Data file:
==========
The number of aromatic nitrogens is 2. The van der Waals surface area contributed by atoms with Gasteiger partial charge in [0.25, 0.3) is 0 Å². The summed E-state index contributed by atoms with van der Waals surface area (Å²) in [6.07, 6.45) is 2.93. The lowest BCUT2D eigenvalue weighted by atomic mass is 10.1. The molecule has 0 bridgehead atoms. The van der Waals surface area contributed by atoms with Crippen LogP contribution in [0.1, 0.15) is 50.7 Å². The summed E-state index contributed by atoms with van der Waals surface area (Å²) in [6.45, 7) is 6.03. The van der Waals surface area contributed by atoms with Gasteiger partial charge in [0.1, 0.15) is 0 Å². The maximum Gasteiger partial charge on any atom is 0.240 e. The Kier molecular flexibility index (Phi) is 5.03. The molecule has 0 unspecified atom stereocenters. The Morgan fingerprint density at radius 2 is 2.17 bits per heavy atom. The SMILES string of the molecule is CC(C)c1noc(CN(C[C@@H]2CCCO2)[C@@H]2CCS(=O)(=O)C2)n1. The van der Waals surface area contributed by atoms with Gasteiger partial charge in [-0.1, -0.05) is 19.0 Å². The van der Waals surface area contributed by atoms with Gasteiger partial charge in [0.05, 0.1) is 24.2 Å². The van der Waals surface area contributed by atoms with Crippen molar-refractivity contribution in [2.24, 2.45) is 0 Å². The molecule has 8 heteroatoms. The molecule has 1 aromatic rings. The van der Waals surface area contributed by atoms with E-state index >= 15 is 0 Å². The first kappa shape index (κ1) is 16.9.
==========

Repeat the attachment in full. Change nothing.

The number of aromatic nitrogens is 2. The van der Waals surface area contributed by atoms with Gasteiger partial charge in [0.25, 0.3) is 0 Å². The summed E-state index contributed by atoms with van der Waals surface area (Å²) in [6.07, 6.45) is 2.93. The lowest BCUT2D eigenvalue weighted by atomic mass is 10.1. The molecule has 0 bridgehead atoms. The van der Waals surface area contributed by atoms with Crippen LogP contribution in [0.1, 0.15) is 50.7 Å². The summed E-state index contributed by atoms with van der Waals surface area (Å²) in [6.45, 7) is 6.03. The van der Waals surface area contributed by atoms with Gasteiger partial charge in [0.1, 0.15) is 0 Å². The maximum Gasteiger partial charge on any atom is 0.240 e. The Kier molecular flexibility index (Phi) is 5.03. The molecule has 0 unspecified atom stereocenters. The Morgan fingerprint density at radius 2 is 2.17 bits per heavy atom. The SMILES string of the molecule is CC(C)c1noc(CN(C[C@@H]2CCCO2)[C@@H]2CCS(=O)(=O)C2)n1. The van der Waals surface area contributed by atoms with Gasteiger partial charge in [-0.1, -0.05) is 19.0 Å². The van der Waals surface area contributed by atoms with Gasteiger partial charge in [0.05, 0.1) is 24.2 Å². The van der Waals surface area contributed by atoms with Crippen molar-refractivity contribution in [2.24, 2.45) is 0 Å². The molecule has 8 heteroatoms. The molecule has 1 aromatic rings. The van der Waals surface area contributed by atoms with E-state index >= 15 is 0 Å². The first kappa shape index (κ1) is 16.9.